Adios, San Franciscos

There are various approaches an airplane coming in to SFO might take, but they usually end up looking the same as you stare out the window and watch yourself descend that last 1,000 meters, getting closer and closer to the ground. This scene replays itself again and again, showing you the same terrestrial landmarks, running on a loop that, just as you get close to the ground, seems to start again. You admittedly don’t have to fly in to San Francisco to experience this as highways 101 or 280 will elicit that same feeling of just nearly touching the ground, yet not quite reaching it. The arrival gate or Octavia or Sixth seem to be oasis mirages, taunting you with the lure of a destination.

Then one day you find yourself departing.

It’s really impossible to tell just how much time you’ve spent in San Francisco and you’re not really sure what it is you did while you were there. Maybe when you depart you have a spouse, or expensive/worthless shares in a virtual company, or a child, or a tattoo you didn’t have when you remembered yourself descending whenever it was that had been, probably from somewhere in the Mid-West north of Kentucky and south of Canada. But then, you’re gone and San Francisco doesn’t really remember that you were there.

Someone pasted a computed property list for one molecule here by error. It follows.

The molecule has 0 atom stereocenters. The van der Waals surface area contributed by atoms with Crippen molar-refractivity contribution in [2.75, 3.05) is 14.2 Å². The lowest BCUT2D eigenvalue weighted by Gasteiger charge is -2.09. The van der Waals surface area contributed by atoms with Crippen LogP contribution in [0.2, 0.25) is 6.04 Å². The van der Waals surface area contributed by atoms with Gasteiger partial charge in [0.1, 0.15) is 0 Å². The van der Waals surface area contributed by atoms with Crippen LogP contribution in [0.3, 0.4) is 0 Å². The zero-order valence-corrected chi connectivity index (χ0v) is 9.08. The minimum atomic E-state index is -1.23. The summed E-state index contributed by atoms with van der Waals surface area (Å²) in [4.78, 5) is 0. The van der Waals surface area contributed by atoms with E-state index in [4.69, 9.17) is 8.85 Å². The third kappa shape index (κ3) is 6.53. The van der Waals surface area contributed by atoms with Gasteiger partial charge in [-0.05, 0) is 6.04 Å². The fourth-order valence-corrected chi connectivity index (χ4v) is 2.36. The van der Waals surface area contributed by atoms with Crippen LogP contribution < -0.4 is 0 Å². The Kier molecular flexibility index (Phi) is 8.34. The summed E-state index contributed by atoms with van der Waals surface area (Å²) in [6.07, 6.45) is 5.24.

And that’s San Francisco, a town that’s never really a solid piece of ground. The thought of someone actually making a life there seems laughable; sending kids to the schools even more so whether you believe in public education or not.

I look at a decade and a half there as completely implausible and it was. I suppose like others, I will be one more who is “from San Francisco”. There are a lot of us. This town churns out reams of people every year who go on to wake up in some other place one day, sure that they were once in San Francisco but not really as to how long… or why they have the distinct memory of getting in a fist fight over the best ice cream flavors or burritos in the Mission or worse, comparing rents and/or salaries. The definition of absurdity.

A bizarre, irregularly street swept dream of an island; floating off on its own. While you’re never really sure when your arrival in San Francisco happened, you do indeed know when your departure has finished.